|Date of birth:||22nd December 1897|
|Place of birth:||Southampton|
|Regiment / Division:||Hampshire|
|Date of death:||2nd December 1917 aged 19 years|
|Location of death:||Cambrai, France|
Thomas was born on 22.12.1897 in Southampton. His father Joseph (cI850-1923) was baptised at Brockenhurst in the New Forest, the son of Robert and Martha Blandford. Thomas’s mother was Fanny nee Cole (1854-1919). Thomas was the youngest child of a large family, his 12 siblings were:
|Florence||b.1874. Married George Edward Hall|
|Nellie Louisa||No details available.|
|Fanny||b: Not known. Married Tom Buckle USA.|
|Walter Robert||1877 – 1956. Married Rose.|
|George William||1882 – 1926|
|Percy Arthur||1886 – 1968. Grandfather of Robert Charles. Married Margaret Webb.|
|Frank||1890 – 1950. Married Mildred Dawkins then Mary Ellen Howard|
|Thomas||1897 – 1917.|
Joseph and Fanny are buried in Hollybrook Cemetery Southampton (section M6 plot 68) but there is no headstone still standing to mark their grave.
Thomas was baptised on 5.3.1898 at Christchurch Freemantle, Southampton. His home address is given as 19 Trafalgar Road in Freemantle. His father’s occupation is recorded as a Labourer but by 1915 the Kelly’s directory shows Joseph and Fanny to be trading as coal dealers. This business was continued by their son Frank after the First World War as the directories for 1919 and 1925 show.
The directory for 1915 shows Frank living at 13 Saxon Road and also someone named James, who does not seem to appear in the family history record as part of this family unit who were living at 22 Andover Road, both in close proximity to Trafalgar Road. Arthur Percy was at this time living at 73 Market Street, Eastleigh.
Thomas attended Freemantle Church of England School, appearing on the school roll of 30.08.07, as Tom rather than Thomas, pupil no. 4022. Interestingly his d.o.b is entered as 23.12.87 and his father’s name is incorrectly entered as William. It is possible that his elder brother George William, who was his senior by 15 years, may have taken him to register for school and his name was entered on the record in error. Thomas left school in 1911 to start work.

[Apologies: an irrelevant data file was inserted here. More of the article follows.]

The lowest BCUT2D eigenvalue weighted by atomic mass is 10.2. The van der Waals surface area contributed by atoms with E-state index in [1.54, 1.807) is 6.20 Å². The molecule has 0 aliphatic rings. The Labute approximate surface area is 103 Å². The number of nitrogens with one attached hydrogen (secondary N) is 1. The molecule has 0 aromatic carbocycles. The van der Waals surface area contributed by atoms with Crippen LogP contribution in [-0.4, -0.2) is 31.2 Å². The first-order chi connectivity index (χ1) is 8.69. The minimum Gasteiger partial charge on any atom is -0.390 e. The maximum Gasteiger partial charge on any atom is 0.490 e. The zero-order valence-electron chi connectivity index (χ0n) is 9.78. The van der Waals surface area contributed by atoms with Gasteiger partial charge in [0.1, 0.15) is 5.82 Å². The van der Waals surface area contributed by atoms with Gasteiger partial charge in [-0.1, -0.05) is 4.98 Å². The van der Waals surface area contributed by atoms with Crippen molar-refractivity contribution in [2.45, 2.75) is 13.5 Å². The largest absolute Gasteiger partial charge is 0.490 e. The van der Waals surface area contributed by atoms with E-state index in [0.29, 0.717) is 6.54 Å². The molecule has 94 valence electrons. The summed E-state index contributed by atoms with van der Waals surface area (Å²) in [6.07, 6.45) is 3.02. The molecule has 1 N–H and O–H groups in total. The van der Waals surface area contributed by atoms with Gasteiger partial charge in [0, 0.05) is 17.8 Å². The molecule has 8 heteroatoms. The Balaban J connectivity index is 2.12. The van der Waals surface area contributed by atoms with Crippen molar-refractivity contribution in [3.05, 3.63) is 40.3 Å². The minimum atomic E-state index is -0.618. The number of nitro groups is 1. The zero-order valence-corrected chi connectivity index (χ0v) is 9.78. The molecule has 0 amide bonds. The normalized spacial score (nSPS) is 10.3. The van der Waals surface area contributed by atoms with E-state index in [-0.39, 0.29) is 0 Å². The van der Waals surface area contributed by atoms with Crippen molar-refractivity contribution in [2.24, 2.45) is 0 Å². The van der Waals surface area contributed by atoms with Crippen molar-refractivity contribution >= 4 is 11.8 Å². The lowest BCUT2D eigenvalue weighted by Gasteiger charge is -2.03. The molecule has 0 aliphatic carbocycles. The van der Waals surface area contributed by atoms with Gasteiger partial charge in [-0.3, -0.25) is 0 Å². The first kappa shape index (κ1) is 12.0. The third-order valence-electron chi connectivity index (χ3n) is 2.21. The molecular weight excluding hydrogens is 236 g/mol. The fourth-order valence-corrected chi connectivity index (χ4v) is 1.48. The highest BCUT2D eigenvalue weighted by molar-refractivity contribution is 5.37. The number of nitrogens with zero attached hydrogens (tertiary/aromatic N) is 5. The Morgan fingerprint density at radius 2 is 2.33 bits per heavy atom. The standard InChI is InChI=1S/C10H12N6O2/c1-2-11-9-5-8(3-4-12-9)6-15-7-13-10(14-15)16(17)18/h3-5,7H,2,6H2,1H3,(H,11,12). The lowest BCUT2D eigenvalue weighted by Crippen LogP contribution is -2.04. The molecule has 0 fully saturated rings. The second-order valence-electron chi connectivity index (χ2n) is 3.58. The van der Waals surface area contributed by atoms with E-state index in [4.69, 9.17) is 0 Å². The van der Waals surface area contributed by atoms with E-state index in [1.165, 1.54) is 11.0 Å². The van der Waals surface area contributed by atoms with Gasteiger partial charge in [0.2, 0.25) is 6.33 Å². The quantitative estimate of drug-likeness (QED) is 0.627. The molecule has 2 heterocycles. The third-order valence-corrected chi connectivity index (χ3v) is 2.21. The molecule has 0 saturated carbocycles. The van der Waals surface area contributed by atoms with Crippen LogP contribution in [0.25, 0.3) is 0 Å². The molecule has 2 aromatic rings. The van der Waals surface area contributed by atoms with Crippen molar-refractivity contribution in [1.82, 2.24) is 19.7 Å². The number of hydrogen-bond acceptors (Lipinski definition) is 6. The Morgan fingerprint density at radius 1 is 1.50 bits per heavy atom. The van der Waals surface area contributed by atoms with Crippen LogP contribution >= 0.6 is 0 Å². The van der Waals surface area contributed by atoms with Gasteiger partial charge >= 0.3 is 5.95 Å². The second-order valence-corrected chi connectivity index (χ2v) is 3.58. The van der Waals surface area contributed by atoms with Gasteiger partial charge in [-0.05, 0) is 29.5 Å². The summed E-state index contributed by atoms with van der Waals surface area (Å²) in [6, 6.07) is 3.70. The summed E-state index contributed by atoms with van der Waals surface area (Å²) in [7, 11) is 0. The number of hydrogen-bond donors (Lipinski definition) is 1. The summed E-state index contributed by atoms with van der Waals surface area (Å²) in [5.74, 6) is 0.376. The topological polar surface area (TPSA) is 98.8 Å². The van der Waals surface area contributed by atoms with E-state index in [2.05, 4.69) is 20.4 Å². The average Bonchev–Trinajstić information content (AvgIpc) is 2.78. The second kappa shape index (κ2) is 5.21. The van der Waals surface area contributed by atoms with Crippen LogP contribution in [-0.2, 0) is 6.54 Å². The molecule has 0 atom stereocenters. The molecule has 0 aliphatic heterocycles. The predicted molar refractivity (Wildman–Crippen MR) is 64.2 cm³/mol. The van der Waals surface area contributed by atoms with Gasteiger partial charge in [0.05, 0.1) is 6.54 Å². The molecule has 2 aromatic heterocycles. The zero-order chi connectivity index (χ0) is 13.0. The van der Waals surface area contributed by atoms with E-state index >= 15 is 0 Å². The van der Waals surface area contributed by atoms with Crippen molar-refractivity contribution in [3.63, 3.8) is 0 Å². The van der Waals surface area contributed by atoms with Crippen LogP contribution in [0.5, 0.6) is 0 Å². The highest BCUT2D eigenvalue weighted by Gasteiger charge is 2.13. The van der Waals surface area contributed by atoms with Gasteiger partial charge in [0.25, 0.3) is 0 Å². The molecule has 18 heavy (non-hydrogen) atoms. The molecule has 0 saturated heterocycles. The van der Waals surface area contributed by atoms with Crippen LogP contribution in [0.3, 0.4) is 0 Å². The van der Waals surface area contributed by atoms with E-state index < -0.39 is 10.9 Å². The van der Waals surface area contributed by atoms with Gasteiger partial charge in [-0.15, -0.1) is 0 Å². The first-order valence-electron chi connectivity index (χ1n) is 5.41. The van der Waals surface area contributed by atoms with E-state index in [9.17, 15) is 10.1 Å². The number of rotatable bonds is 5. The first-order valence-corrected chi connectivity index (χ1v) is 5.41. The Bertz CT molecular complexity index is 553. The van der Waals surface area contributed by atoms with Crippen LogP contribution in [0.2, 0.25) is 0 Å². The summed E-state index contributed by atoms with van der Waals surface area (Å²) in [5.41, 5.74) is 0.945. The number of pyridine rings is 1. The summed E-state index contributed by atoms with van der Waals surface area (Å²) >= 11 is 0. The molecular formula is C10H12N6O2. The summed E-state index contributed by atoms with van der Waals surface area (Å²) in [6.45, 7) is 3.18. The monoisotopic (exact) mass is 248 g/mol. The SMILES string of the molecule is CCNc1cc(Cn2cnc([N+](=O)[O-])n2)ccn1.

Two other brothers, Arthur and George, are listed as pupils of this school in a previous volume and correctly record Joseph as their Parent/Guardian. George’s entry shows that the family were living at a different address at this time.
Thomas enlisted in the 2nd Bttn Hampshire regiment as Private 24619 and was killed on 2.12.1917 during the Battle of Cambrai in a fierce counter attack mounted after the sucesses of British and South African troops in the preceding days. The Battle was fought between 20th November and 3rd December 1917. His memory is perpetuated on Panel 7 of the Cambrai Memorial at Louveral, Nord in France. He was one of the 7048 men to die in this battle for whom there is no known grave.
Field reports for this fateful day in young Tom’s life tell us that his regiment had been deployed to re-enforce a position along the Hindenberg Line where the South Wales Borderers and the Newfoundlanders had previously suffered heavy losses. The Night of 1/2 Dec had been relatively quiet and it is noted in the field record that a little rain had fallen, but a cold frosty spell was setting in with a little sun at intervals and fair visibility.